A Christmas Carol
By our count this is the 20th film adaptation of Charles Dickens’ 1843 short novel A Christmas Carol. Throw on top of that endless stage and small screen versions and what you have is the realization that this story has saturated every inch of society. Even today, in a world that stands for everything the story stands against, famed Hollywood director Robert Zemeckis can fall back on it and produce a #1 hit without batting an eye.
Much of the stories endurance probably has to do with it’s main character, one Ebernezer Scrooge, a misanthropic Christmas hater who has become one of literatures most famous archetypes. He is somebody we love to hate and secretly, or not so secretly, sympathize with. Carolers and aggressive donation seekers are, you must concede, rather annoying. So into this huge role steps Jim Carrey, a man who is always up for a challenge, though here it is impossible to tell how he did because Zemeckis has buried him, and everything else, under his performance capturing technology that he previously used in The Polar Express and Beowulf.
Zemeckis surely is out to recapture some of that magic that he was able to bottle in the far superior Polar Express. And who can blame him for crawling back to Christmas, tail between his legs, after the embarrassing misfire that was Beowulf. A Christmas Carol falls comfortably in between those two and manages to win our recommendation, if only by the skin of its teeth. The story is so engrained in our minds that to repeat it would be utterly redundant, so instead we will simply point out that for the most part Zemeckis and crew remain faithful to the source. Using their animation technology they are able to turn out some of the most beautiful scenes of the entire year. Sadly, the clunky script, also by Zemeckis, prevents the film from soaring the way it should, and many lines of dialogue are inaudible thanks to some bad, unrecognizable accents.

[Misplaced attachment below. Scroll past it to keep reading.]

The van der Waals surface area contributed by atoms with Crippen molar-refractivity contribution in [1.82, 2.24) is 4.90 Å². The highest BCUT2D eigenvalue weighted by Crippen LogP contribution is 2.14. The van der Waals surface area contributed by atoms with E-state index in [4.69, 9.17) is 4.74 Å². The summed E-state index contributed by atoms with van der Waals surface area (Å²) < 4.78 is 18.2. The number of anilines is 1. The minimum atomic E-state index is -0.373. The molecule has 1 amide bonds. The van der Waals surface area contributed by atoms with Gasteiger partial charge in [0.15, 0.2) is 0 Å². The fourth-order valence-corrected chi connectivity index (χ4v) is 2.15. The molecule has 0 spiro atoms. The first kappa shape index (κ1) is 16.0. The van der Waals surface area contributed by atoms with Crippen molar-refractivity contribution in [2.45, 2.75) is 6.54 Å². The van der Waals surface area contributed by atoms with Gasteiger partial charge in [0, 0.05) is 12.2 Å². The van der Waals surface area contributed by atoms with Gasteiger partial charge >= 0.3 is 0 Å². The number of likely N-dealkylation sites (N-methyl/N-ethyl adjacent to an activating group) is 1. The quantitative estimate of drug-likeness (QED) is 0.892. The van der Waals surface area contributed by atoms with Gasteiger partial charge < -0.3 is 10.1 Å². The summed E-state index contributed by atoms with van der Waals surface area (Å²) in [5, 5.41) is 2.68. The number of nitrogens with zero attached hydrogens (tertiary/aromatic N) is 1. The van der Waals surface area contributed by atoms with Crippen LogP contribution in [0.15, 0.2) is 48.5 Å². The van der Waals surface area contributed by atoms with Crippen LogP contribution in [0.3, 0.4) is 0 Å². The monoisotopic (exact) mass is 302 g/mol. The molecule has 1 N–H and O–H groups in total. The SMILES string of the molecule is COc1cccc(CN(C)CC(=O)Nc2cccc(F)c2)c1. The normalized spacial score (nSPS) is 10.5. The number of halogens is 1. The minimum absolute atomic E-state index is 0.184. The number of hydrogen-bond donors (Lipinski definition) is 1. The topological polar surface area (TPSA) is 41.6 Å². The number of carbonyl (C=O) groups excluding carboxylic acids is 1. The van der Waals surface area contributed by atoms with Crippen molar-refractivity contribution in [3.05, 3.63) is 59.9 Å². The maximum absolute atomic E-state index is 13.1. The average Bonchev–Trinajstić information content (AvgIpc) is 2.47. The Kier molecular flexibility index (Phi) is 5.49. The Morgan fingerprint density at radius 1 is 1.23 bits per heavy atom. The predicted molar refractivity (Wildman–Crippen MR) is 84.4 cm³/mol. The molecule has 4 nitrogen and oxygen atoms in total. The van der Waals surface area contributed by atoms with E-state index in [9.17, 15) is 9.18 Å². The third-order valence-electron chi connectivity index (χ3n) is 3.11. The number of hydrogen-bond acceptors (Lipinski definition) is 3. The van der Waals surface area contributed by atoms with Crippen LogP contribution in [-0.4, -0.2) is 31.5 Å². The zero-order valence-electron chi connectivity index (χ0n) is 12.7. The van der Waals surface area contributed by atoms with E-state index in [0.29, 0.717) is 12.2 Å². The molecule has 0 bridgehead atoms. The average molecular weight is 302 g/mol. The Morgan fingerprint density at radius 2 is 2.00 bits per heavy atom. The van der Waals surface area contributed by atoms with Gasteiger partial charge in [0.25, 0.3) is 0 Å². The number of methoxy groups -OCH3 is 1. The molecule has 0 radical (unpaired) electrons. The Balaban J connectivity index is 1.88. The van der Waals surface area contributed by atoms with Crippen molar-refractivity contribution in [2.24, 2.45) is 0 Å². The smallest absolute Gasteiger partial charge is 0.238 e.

The Ghost of Christmas Past segment is clearly the star of the show as Zemeckis tells it using a gorgeous unbroken twelve-minute shot (starting as they fly out the first window and concluding with the ghost’s departure). Even though this is an animated movie, and so it really isn’t all that impressive to go twelve minutes without a cut, it still felt more artistic and impressive than Joe Wright’s Oscar baiting one in Atonement. From there, predictably, we move to the Ghost of Christmas Present. The entire scene is bathed in an angelic amber light and features the ghost sitting atop a magnificent Christmas tree, to find a more stunning scene at any point in the near future will not be easy.
The ghost, like all the other ghosts save Marley, is also played by Carrey and here he has a giant red beard and speaks in a voice that sounds like John Wayne mixed with a Leprechaun. Once the film leaves the present it has nowhere to go but down, and down it goes indeed as Scrooge visits with the Ghost of Christmas Yet to Come. Here it resorts to cheap tricks (Honey, I shrunk the Scrooge) in an attempt to justify making this a 3D movie. Don’t buy it; the only thing the 3D provides is distraction and an excuse for Zemeckis to turn a hunk of his film into an ugly level of a video game.
All of that is in the service of moving the plot towards the foregone conclusion that Scrooge will be scared straight (by the grave) into no longer being the curmudgeon from Hell. It would be nice if the world worked that way, if a few ghosts could visit your bullying boss and then suddenly see the error of his ways. But, alas, it doesn’t. Considering how well we all know this story and how useless the dialogue is the movie probably would’ve worked best as a silent film. That would have allowed the viewers to fully bathe themselves in the awe-inspiring imagery that makes this film worth seeing. So don’t be a Scrooge this holiday season. Shell out the money and see this one on the big screen (2D please), have fun, be merry and do whatever it takes to go one more year without reading the actual book.
Starring: Jim Carrey, Gary Oldman, Cary Elwes, Bob Hoskins
Director: Robert Zemeckis
Runtime: 96 minutes
Distributor: Walt Disney Pictures
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